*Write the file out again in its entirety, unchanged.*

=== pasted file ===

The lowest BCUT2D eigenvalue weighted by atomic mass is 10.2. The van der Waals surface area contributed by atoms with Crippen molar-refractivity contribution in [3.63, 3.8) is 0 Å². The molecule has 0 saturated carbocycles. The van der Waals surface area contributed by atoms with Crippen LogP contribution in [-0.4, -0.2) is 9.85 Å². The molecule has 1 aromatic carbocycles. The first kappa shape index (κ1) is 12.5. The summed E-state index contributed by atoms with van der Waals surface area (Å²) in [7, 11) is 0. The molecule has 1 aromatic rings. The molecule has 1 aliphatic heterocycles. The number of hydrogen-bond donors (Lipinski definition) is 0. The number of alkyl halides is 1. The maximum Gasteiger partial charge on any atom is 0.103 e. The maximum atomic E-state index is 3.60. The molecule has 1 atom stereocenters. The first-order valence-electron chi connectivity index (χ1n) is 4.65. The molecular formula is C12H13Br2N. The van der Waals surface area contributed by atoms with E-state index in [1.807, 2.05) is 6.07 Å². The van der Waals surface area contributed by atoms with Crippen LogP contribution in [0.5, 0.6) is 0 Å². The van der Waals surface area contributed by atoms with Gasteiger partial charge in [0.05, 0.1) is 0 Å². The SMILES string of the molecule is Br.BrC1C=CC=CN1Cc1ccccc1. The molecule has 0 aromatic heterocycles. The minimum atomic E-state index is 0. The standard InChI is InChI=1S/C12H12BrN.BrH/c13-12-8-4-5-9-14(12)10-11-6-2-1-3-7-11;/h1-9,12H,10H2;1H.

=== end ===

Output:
The lowest BCUT2D eigenvalue weighted by atomic mass is 10.2. The van der Waals surface area contributed by atoms with Crippen molar-refractivity contribution in [3.63, 3.8) is 0 Å². The molecule has 0 saturated carbocycles. The van der Waals surface area contributed by atoms with Crippen LogP contribution in [-0.4, -0.2) is 9.85 Å². The molecule has 1 aromatic carbocycles. The first kappa shape index (κ1) is 12.5. The summed E-state index contributed by atoms with van der Waals surface area (Å²) in [7, 11) is 0. The molecule has 1 aromatic rings. The molecule has 1 aliphatic heterocycles. The number of hydrogen-bond donors (Lipinski definition) is 0. The number of alkyl halides is 1. The maximum Gasteiger partial charge on any atom is 0.103 e. The maximum atomic E-state index is 3.60. The molecule has 1 atom stereocenters. The first-order valence-electron chi connectivity index (χ1n) is 4.65. The molecular formula is C12H13Br2N. The van der Waals surface area contributed by atoms with E-state index in [1.807, 2.05) is 6.07 Å². The van der Waals surface area contributed by atoms with Crippen LogP contribution in [0.5, 0.6) is 0 Å². The van der Waals surface area contributed by atoms with Gasteiger partial charge in [0.05, 0.1) is 0 Å². The SMILES string of the molecule is Br.BrC1C=CC=CN1Cc1ccccc1. The molecule has 0 aromatic heterocycles. The minimum atomic E-state index is 0. The standard InChI is InChI=1S/C12H12BrN.BrH/c13-12-8-4-5-9-14(12)10-11-6-2-1-3-7-11;/h1-9,12H,10H2;1H.